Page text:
Sindarin does not have as many of the funky consonant cluster letters that Quenya has; there's actual b, d, and g sounds, for instance.
The letter names are the same, they just have a different "phonetic value."

Take all this in, digest it, and start thinking about your conlang, and how you want it to look on a page, computer screen, carved in wood or stone, or whatever. It can be a good idea to have a proto-language or an archaic form of your language, to give it some history and make it feel more natural, since the language you speak certainly has history! If you're making up a con-culture or con-world, along with your conlang, different people might use different modes of the language, or write the letters differently, or assign different phonetic values to the letters. Maybe some people use diacritics, and another people use new letters to represent vowels. Let your imagination roam and don't be afraid to take inspiration from the great conlangers that have come before you. :)

Tolkien’s Alphabets

Sunday, May 11th, 2008
I was working on my fonts for my conlang again and I starting thinking about alphabets in general, and I thought it would be fun to do a post on Tolkien's Middle Earth alphabets, Cirth and Tengwar.

First, let's take a look at Cirth, which was used to write Khuzdul, the dwarvish language, as well as Quenya and Sindarin, the elvish languages. It was based on the Norse & Anglo-Saxon Futhark runes. There's nothing very fancy about this alphabet, it functions much the same as our own; each glyph represent one character. But note that the different letters correspond to each other in certain ways: letters that are phonetically close to each other look similar.
















P and B, for example. B is pretty much the "voiced" form of P (voiced means that your vocal chords are engaged and vibrating). B looks just like P but its got that extra little stroke sticking out there, making it look like an R. Same thing for T and D, and K and G. And those are just the plosives; look at F and V, S and Z, and Sh and Zh. But it goes even further than this. Some consonants are combinations of sounds, especially ch and j (t and sh make ch and d and zh, the voiced versions of t and sh, make j), and you can see the relation between these letters too. Ch looks like a combination of T and Sh, and J looks like a voiced version of Ch, having an extra stroke. Another thing I like about the alphabet is that the vowels look different from the consonants; they have different angles or combinations of strokes. I don't understand why M and N are not similar, but I don't care that much. The alphabet works as a runic, archaic form of writing. By the way, the sample at the bottom of the picture says "Balin, son of Fundin, Lord of Moria."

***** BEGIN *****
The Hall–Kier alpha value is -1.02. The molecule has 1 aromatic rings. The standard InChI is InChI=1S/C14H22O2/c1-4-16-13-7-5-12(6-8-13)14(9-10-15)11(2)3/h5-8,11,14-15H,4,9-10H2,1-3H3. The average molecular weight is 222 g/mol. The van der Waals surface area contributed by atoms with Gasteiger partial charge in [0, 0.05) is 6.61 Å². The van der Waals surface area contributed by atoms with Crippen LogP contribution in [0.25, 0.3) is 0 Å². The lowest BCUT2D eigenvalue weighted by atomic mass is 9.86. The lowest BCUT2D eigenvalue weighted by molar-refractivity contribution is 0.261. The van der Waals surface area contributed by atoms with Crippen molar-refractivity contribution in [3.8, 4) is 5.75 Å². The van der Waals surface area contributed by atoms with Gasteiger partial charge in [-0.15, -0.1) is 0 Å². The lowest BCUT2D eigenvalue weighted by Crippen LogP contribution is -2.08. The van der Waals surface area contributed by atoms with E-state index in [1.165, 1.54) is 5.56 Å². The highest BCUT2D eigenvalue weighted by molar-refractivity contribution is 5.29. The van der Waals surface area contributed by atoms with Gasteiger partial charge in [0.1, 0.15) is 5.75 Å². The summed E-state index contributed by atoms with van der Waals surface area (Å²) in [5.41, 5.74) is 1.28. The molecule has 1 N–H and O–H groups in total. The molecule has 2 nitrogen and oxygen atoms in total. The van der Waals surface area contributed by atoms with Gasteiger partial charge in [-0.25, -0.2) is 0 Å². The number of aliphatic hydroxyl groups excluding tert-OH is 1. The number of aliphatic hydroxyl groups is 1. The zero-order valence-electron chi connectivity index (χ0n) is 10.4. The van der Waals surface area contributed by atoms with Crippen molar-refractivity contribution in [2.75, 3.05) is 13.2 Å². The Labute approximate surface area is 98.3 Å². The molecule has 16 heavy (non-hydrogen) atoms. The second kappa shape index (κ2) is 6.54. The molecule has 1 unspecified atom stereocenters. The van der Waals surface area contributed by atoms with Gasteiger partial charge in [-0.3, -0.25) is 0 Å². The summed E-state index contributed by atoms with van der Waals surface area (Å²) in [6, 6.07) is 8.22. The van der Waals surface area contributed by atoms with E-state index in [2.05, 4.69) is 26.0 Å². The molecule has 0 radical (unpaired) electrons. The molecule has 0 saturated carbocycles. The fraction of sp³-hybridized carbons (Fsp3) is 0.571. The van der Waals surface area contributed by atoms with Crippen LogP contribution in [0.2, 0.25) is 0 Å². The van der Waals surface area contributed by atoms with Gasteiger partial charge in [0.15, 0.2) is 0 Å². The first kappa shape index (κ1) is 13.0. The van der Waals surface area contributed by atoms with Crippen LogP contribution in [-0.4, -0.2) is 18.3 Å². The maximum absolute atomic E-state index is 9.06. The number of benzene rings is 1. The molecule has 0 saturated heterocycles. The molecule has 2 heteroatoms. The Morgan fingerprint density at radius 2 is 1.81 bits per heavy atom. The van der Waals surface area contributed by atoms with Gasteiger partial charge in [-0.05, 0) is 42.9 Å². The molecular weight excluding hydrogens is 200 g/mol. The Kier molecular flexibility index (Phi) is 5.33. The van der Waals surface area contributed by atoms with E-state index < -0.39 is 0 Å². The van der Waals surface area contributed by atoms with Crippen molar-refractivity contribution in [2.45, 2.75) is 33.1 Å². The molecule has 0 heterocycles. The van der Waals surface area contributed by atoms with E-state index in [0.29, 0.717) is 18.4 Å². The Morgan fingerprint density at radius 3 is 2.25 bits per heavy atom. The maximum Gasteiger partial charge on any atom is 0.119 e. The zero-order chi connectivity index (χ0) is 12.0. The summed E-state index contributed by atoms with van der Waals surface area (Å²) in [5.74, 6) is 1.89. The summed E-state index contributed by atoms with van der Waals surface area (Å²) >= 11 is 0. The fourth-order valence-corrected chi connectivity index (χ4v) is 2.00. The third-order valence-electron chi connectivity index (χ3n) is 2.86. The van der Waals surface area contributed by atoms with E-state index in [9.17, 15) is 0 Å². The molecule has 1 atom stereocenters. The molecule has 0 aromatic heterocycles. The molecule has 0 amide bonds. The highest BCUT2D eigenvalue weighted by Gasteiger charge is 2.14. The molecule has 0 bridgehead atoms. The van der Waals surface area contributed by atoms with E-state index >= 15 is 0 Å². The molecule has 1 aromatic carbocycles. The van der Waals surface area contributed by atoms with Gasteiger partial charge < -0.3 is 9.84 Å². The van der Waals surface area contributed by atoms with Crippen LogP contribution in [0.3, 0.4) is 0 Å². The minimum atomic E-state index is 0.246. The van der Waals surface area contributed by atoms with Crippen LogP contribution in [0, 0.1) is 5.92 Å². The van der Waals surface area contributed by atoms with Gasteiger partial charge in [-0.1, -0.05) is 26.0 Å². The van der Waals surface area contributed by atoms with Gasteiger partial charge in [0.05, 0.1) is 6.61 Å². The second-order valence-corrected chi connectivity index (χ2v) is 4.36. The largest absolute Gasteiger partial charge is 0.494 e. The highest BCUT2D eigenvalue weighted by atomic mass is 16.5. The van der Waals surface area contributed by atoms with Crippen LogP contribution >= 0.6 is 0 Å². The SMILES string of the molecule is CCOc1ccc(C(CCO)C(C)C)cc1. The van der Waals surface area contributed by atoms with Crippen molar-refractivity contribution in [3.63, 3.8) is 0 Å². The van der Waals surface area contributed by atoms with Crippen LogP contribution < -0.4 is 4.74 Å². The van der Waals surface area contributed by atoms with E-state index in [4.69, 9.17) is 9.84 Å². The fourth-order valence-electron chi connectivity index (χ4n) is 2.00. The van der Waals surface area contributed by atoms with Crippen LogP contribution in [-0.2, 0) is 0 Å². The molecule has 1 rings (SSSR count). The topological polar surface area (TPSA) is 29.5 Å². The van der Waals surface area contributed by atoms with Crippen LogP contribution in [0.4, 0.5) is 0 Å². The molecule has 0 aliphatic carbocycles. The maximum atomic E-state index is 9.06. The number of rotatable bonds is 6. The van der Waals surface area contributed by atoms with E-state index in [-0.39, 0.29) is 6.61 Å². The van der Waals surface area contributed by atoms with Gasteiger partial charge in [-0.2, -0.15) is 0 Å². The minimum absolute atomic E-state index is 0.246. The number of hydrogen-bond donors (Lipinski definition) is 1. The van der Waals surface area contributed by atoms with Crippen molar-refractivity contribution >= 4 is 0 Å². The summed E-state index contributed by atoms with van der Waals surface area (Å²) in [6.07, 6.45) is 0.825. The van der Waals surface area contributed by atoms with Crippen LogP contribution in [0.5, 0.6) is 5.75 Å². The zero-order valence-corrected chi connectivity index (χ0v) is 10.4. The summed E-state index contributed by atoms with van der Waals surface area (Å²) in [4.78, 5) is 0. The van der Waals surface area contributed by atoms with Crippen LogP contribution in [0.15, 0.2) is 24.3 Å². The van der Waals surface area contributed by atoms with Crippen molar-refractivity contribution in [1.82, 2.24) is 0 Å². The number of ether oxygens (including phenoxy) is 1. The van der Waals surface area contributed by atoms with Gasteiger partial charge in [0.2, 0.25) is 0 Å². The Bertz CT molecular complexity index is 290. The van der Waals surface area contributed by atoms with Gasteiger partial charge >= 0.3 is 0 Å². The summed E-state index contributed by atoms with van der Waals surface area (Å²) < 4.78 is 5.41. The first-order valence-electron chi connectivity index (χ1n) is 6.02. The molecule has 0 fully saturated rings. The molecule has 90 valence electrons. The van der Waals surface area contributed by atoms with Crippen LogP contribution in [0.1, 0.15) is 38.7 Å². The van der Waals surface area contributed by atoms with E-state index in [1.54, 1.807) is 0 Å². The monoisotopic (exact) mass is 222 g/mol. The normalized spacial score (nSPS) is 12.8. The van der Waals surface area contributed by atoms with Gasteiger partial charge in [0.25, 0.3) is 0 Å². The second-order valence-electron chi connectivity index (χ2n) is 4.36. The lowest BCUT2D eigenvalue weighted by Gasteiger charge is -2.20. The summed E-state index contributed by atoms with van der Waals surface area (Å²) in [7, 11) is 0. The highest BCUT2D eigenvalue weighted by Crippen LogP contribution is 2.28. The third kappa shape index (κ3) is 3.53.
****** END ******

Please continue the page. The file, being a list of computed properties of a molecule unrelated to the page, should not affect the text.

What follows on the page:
A few more notes about how this alphabet relates to language: its written the same as English, written left to right, AND the phonetic values of the letters vary for different languages in Middle Earth, just as English does, to the frustration of many people struggling to learn and speak it! Also, although it is not shown this way in the sample, words are often separated with dots.

Now, moving on to Tengwar! The first thing that I love about Tengwar is that it has different "modes." Just as the phonetic values of Cirth vary for different languages, the same thing happens in Tengwar's different modes. But the biggest difference between the modes is how the vowels are written, and here's the kicker: the vowels are indicated with diacritic marks. Look here:
No, those marks above the letters aren't just to be flashy, those are the vowels! Now the difference between Quenya and Sindarin is where the vowels are written; in Quenya, the vowel coming BEFORE the consonant is marked above the consonant. In Sindarin, the vowel coming AFTER the consonant is marked above the consonant, and here's an example of that:

Here's the alphabet:

First off, let me say MUCH PRETTIER than Cirth, with all the swirls and curves. But again, notice how letters are related to each other phonetically: p, t, and k look very similar, and mb, nd, and ng (the Quenya equivalents of b, d, and g) look just like them with an extra mark showing that they're voiced. M and n look similar this time, and h and y look very different from the rest because they are sounds made in a different way from the others. Notice another interesting difference between Quenya and Sindarin (alphabet shown below):